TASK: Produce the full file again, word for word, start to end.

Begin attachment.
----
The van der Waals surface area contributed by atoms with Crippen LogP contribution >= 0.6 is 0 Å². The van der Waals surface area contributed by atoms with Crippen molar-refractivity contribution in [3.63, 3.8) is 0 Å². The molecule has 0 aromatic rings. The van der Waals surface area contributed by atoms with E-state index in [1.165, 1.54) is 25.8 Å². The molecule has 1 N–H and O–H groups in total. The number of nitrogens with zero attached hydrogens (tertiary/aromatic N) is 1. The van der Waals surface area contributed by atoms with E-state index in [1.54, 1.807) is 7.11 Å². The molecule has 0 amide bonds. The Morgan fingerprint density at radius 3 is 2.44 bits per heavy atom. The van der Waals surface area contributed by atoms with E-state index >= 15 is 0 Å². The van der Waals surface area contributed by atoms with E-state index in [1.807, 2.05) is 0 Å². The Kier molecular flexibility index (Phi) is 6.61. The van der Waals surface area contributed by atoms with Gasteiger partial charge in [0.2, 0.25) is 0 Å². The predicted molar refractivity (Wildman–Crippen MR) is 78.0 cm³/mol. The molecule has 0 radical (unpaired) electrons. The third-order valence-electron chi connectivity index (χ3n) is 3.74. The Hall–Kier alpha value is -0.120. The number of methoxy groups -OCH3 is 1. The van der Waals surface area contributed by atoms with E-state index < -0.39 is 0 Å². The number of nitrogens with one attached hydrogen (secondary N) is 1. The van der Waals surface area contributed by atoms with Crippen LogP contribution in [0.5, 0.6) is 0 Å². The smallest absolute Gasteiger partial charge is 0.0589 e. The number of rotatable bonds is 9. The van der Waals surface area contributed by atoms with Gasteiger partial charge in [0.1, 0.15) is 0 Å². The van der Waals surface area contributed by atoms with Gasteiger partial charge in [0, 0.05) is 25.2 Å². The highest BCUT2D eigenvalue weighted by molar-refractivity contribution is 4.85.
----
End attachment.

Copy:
The van der Waals surface area contributed by atoms with Crippen LogP contribution >= 0.6 is 0 Å². The van der Waals surface area contributed by atoms with Crippen molar-refractivity contribution in [3.63, 3.8) is 0 Å². The molecule has 0 aromatic rings. The van der Waals surface area contributed by atoms with E-state index in [1.165, 1.54) is 25.8 Å². The molecule has 1 N–H and O–H groups in total. The number of nitrogens with zero attached hydrogens (tertiary/aromatic N) is 1. The van der Waals surface area contributed by atoms with E-state index in [1.54, 1.807) is 7.11 Å². The molecule has 0 amide bonds. The Morgan fingerprint density at radius 3 is 2.44 bits per heavy atom. The van der Waals surface area contributed by atoms with E-state index >= 15 is 0 Å². The van der Waals surface area contributed by atoms with E-state index in [1.807, 2.05) is 0 Å². The Kier molecular flexibility index (Phi) is 6.61. The van der Waals surface area contributed by atoms with Gasteiger partial charge in [0.2, 0.25) is 0 Å². The predicted molar refractivity (Wildman–Crippen MR) is 78.0 cm³/mol. The molecule has 0 radical (unpaired) electrons. The third-order valence-electron chi connectivity index (χ3n) is 3.74. The Hall–Kier alpha value is -0.120. The number of methoxy groups -OCH3 is 1. The van der Waals surface area contributed by atoms with E-state index < -0.39 is 0 Å². The number of nitrogens with one attached hydrogen (secondary N) is 1. The van der Waals surface area contributed by atoms with Crippen LogP contribution in [0.5, 0.6) is 0 Å². The smallest absolute Gasteiger partial charge is 0.0589 e. The number of rotatable bonds is 9. The van der Waals surface area contributed by atoms with Gasteiger partial charge in [0.1, 0.15) is 0 Å². The van der Waals surface area contributed by atoms with Gasteiger partial charge in [0, 0.05) is 25.2 Å². The highest BCUT2D eigenvalue weighted by molar-refractivity contribution is 4.85.